Another important factor to consider in the Ukrainian situation is the nuclear equation. In 1991, when the Soviet Union ceased to exist, the newly independent Ukraine (inheriting part of Moscow’s nuclear arsenal) was for one brief moment the world’s third-leading nuclear power. Ukraine had control of over 1,800 nuclear weapons, more than any nation except the U.S. and Russia.
The Clinton administration, rightly concerned about nuclear proliferation and about these weapons falling into the hands of terrorists, made it a high priority to urge Ukraine to give up its nuclear weapons for economic and security guarantees. Ukraine did so in return for the “Budapest Memorandum on Security Assurances” in which Ukraine gave up its nukes and signed the Nuclear Non-Proliferation Treaty and Russia, Britain and the U.S. pledged to protect Ukraine’s “territorial integrity.”
This pledge has proven to be the emptiest of promises as the Russian aggression in Crimea and its threat to seize further Ukrainian territory illustrates vividly. Does anyone really think that if Ukraine still possessed even a small portion of its former nuclear arsenal that Crimea would now be “annexed” by Russia? And the new threats of invasion would not be happening if Ukraine were even a minor nuclear power.
The annexation of Crimea in 2014 was a violation of both the “Budapest Memorandum” and the bilateral 1997 “Treaty of Friendship, Cooperation and Partnership” between Ukraine and the Russian Federation. And in important respects, Ukraine is the “canary in the coal mine.”
As NATO has neglected its military deterrent, Russia has attempted to fill the void and exploit the strategic opportunity.
What should America and her fellow Western European allies (Britain, France, Germany, Belgium, Holland, etc.) do? They should commence immediately to arm the frontline states from the Baltic to the Black Sea to make it very painful and costly for the Russians to use military force.
We should not send American or Western European troops, but sophisticated weaponry (stinger missiles, the most advanced anti-tank and anti-aircraft weapons) beginning first with the Ukrainians and then the other frontline states.
We should do our best to make Ukraine the military equivalent of an angry porcupine, making the cost in Russian lives too expensive for Putin to justify it to his people.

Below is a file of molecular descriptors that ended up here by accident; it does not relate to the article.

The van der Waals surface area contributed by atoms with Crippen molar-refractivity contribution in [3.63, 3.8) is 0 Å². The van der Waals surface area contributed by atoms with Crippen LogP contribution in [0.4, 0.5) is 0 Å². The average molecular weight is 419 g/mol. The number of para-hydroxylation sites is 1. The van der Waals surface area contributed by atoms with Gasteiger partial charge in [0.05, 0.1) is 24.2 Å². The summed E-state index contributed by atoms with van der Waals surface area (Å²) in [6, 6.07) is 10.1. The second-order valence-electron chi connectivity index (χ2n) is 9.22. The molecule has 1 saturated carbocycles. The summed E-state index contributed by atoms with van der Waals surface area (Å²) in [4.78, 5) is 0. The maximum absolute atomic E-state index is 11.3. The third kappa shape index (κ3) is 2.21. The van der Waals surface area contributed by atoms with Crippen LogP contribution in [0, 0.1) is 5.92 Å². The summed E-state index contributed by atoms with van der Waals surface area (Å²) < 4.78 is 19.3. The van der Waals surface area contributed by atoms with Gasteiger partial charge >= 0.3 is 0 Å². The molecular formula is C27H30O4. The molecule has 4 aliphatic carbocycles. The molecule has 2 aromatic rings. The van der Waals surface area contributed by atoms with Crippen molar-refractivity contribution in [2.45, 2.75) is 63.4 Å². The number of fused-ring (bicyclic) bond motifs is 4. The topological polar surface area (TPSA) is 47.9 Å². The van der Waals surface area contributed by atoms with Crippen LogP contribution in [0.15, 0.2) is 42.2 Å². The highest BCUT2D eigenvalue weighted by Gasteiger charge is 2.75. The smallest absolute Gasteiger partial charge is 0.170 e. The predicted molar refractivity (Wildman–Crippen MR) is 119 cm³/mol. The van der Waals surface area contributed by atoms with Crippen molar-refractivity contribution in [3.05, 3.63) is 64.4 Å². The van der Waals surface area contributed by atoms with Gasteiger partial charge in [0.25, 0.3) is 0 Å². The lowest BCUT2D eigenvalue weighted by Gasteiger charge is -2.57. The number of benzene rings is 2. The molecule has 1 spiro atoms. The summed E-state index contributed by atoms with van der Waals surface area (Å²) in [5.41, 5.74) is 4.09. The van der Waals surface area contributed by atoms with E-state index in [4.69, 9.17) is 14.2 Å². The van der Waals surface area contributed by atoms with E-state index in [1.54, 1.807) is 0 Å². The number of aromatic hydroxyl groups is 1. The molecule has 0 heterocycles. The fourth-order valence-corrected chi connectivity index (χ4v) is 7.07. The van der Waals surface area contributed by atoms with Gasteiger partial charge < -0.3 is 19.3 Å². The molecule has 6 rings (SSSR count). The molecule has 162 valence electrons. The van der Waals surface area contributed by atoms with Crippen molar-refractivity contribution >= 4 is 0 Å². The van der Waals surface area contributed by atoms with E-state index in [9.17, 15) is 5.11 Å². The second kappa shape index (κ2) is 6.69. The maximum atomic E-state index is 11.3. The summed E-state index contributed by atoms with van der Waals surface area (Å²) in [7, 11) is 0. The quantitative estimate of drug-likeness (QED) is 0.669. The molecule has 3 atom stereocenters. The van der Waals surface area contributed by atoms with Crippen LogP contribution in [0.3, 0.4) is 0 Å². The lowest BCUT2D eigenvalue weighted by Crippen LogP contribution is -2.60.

After all, the Ukrainians are not asking us to spill our blood for their freedom. They are asking us to give them the weapons to defend themselves against Russian aggression.
Bernard Lewis, the late Middle East scholar, once observed that “while it is dangerous to be America’s enemy, it can be fatal to be its friend.” (“Their Friends the Americans,” The Wall Street Journal, Dec. 9, 2021.)
We owe a debt of honor to the Ukrainians. We as a nation promised them that if they gave up their nuclear weapons, we and our allies would protect them from Russian invasion. Will we fulfill our promise, give them weapons to make invasion a heavier price than the Russians are willing to pay, or will we go back on our word?
If we do, our word will become meaningless, our allies will not trust us, and as many of them as possible will seek to obtain nuclear weapons themselves, making the world a vastly more dangerous place. The more nations that possess nuclear weapons, the more likely they are to be used.
A great deal is at stake in the decisions being made in the next six weeks or so. I wish I had more confidence that President Biden and his security team had more understanding of just how immense their responsibilities are. Frankly, I don’t have any confidence they have a clue.
As instructed by Scripture, I pray for all who are in authority every day, and that includes President Biden and the members of his administration. May God give them wisdom, courage and insight.
Dr. Richard Land, BA (Princeton, magna cum laude); D.Phil. (Oxford); Th.M (New Orleans Seminary). Dr. Land served as President of Southern Evangelical Seminary from July 2013 until July 2021. Upon his retirement, he was honored as President Emeritus and he continues to serve as an Adjunct Professor of Theology & Ethics. Dr. Land previously served as President of the Southern Baptist Convention's Ethics & Religious Liberty Commission (1988-2013) where he was also honored as President Emeritus upon his retirement. Dr. Land has also served as an Executive Editor and columnist for The Christian Post since 2011.
Dr. Land explores many timely and critical topics in his daily radio feature, “Bringing Every Thought Captive,” and in his weekly column for CP.